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Should Publications Pay Their Volunteer Writers?

file0002000666636The excellent Ask A Manager blog recently responded to a reader question about whether it is legal for publications to not pay their volunteer writers.  As always with legal questions, AAM addresses the underlying issues, but avoids offering legal advice.  We’ve decided to expand on legal issues here.

As readers of this blog know, the Fair Labor Standards Act guarantees that employees are paid no less than minimum wage for their work.  The important language in the FLSA is that an employer must pay for hours that that employer has “suffered or permitted” you to work.

But before we get too far into the weeds: can people write for free for publications?  Can they trade their writing for the nebulous compensation of exposure?

The most prominent case on this matter is a weird one.  Tasini, et al v. Huffington Post did not come out well for the plaintiffs, but, oddly, the plaintiffs did not sue under wage and hour laws.  The Plaintiffs chose to bring their case under the laws of deceptive business practices and unjust enrichment in an attempt to claim one-third of the purchase price of the Huffington Post for its unpaid content providers.  That legal theory is novel and the plaintiffs’ lawyers were clearly swinging for the fences, but it didn’t work, and it doesn’t tell us much about whether actual wage laws apply to unpaid content providers.

According the law and guidance from the Department of Labor, however, this is actually an incredibly straightforward issue. You simply can’t volunteer for a for-profit entity.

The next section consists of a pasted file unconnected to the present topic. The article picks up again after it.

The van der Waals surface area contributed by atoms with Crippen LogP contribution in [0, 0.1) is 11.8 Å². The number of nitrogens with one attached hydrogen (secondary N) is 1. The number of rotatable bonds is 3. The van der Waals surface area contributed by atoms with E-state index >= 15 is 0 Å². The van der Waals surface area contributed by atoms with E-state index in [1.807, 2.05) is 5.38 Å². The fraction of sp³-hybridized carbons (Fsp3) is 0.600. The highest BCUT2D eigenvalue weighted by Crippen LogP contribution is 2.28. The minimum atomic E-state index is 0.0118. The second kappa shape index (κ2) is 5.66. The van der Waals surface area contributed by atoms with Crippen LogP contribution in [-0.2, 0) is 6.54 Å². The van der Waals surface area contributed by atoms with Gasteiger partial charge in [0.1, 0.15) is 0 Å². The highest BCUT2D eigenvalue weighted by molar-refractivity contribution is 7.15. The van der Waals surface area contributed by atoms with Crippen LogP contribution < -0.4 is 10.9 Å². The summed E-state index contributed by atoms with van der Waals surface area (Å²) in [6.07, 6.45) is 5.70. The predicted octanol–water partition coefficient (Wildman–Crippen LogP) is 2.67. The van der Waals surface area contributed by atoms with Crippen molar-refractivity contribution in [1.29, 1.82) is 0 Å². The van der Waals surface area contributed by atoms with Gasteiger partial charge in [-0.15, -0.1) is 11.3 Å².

You can volunteer for a nonprofit under particular circumstances.  A for-profit entity, on the other hand, simply cannot have volunteers, whether those volunteers are content providers, administrative support, or unpaid interns, as some of you may be.  This law is the reason that unpaid internships are becoming liability traps for companies across the country.

The distinction between hours worked and hours ‘suffered or permitted’ becomes important, especially in jobs like writing, when an employer might not know how long a task took you to complete.  As mentioned above, writing is a bit different from many other forms of work.  If you just upload content without oversight or direction, it’s hard to make the case that the publication, in the words of the statute, suffered or permitted you to work those hours.  It’s just something you did.  Presumably, you don’t have an exclusive arrangement with a particular site and you could have posted your column anywhere.  It wouldn’t be reasonable to insist that the site where you post your column has to pay you for the work of producing it if you wrote it unprompted.

Conversely, whether or not  you are being paid, if a site is assigning you work, giving you deadlines, expecting you to provide a certain product, or even expecting you to cover a certain beat, then you probably have a job and should be paid.  This is especially true if the publication is providing equipment for you.  This mostly is not the case when writing for an online publication, but press credentials, for example, could be considered equipment for these purposes.

In general, if you’re working, the law says you need to be paid for your work.  Exposure is not payment.  No one can stop you from doing unprompted work and posting on a forum, but if your work is at the request of a for-profit entity, that for-profit entity should pay for your time.